In the end, it was not a total loss.  We were pushing our timeline between his back injections and the event, so I am not surprised his muscles tired early.  I hope that a few more weeks of slow, steady work on some hills and the lines will bring him back to solid.

Sure I caaan be round, but...oh look, pony!
There were good lessons:  I need to push harder in warmup, take more time, and bloody well RIDE, no matter what anyone else is doing.  Encore got in a much needed XC run and handily answered all questions, with only one minor hiccup.  So my entry fee was not wasted and hey, even with all that, we still weren't last!

I will employ some Advil and enjoy an unexpected Sunday break crammed between two weeks of work travel and fish rodeos.  Encore can rest and we will resume our work at a slower pace later in the week.

To come:  the promised unveiling of a surprise at the event.  Better pictures need to be procured to do justice to said surprise.  Trust me, you will be filled with want. 

Last but not at all least:  THANK YOU, Amber, for being an expert team crew despite my dressage tantrums (I did not eat or drink enough, bad bad event blood sugar rule breaking!) and stud struggles.  You are truly awesome and I am so so so grateful to have had your help!

April 19, 2013

Just Keep It Clean

That is my goal for this weekend, as Encore and I head out to compete at Longleaf Pines Horse Trials.  It may be our only recognized horse trials this year; medical bills and other things demand my meager resources.  But Longleaf has always been my favourite, for some reason, so I entered it anyway.

Do this plz.
With the generous help of the Amazing Amber and lodging thanks to the Awesome Alison, we will be attempting  to make centerline resemble something straight-ish as I remember to breathe and Encore banishes all thoughts of llamas at 1:09 pm on Saturday.  After our mandatory sandbox prancing pattern, we'll shed our drab accoutrements and gear up for the start box at 3:46 pm.  Stadium jumping will be Sunday in reverse order of placing.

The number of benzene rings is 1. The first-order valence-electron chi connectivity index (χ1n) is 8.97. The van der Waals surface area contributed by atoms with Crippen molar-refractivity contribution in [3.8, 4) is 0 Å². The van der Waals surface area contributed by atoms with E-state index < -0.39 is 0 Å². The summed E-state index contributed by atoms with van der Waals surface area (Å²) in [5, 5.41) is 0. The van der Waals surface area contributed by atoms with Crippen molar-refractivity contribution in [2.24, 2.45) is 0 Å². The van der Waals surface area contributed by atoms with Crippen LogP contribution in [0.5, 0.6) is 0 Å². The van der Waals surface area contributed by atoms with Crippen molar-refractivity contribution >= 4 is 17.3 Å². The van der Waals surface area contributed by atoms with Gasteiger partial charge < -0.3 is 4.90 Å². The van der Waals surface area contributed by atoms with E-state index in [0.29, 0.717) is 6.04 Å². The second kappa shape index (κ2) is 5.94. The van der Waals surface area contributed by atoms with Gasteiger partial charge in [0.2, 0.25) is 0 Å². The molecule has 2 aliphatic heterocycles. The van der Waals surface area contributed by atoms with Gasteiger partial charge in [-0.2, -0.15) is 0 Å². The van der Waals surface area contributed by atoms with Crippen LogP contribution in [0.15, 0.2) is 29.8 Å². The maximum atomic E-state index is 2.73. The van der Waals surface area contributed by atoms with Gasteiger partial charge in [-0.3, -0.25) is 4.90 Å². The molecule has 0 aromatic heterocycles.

I also have a very cool surprise to show you -- it shall be making its unveiling tomorrow!

Everyone's ride times and an approximate show jumping schedule can be found here.  I know I will be keeping on eye on Becky and RJ (Telperion) in Training!

You can follow us (although if I have a giant brain absentia incident, just pretend you didn't...) on the live scores here.

Breathe in, breathe out, breathe in...butterfly!

April 16, 2013

Look, It's Hard Being Six People At The Same Time

So many posts that need writing, so little brainpower available to throw at them.  But there are exciting things coming up, I swear, including a contest.  Like, with actual prizes!

Monday, I sat down with Dr. Bob at the clinic to talk about short- and long-term management options and possibilities for dear little Encore.  As many of you know, last spring, with the help of the amazing orthopedic department at NC State University's Vet School, we were able to pinpoint Encore's hind end subtle quirks and pain to arthritic changes in his vertebral processes between T12-L1.  He was injected at the vet school (although a resident told me this process would never have to be repeated, which seemed highly biologically improbable at the time and later, I learned my instincts were right) and over the process of three weeks, returned to comfort and full work.  Of course, he then promptly slipped and pulled his SI ligament at Five Points HT that August.  *headdesk*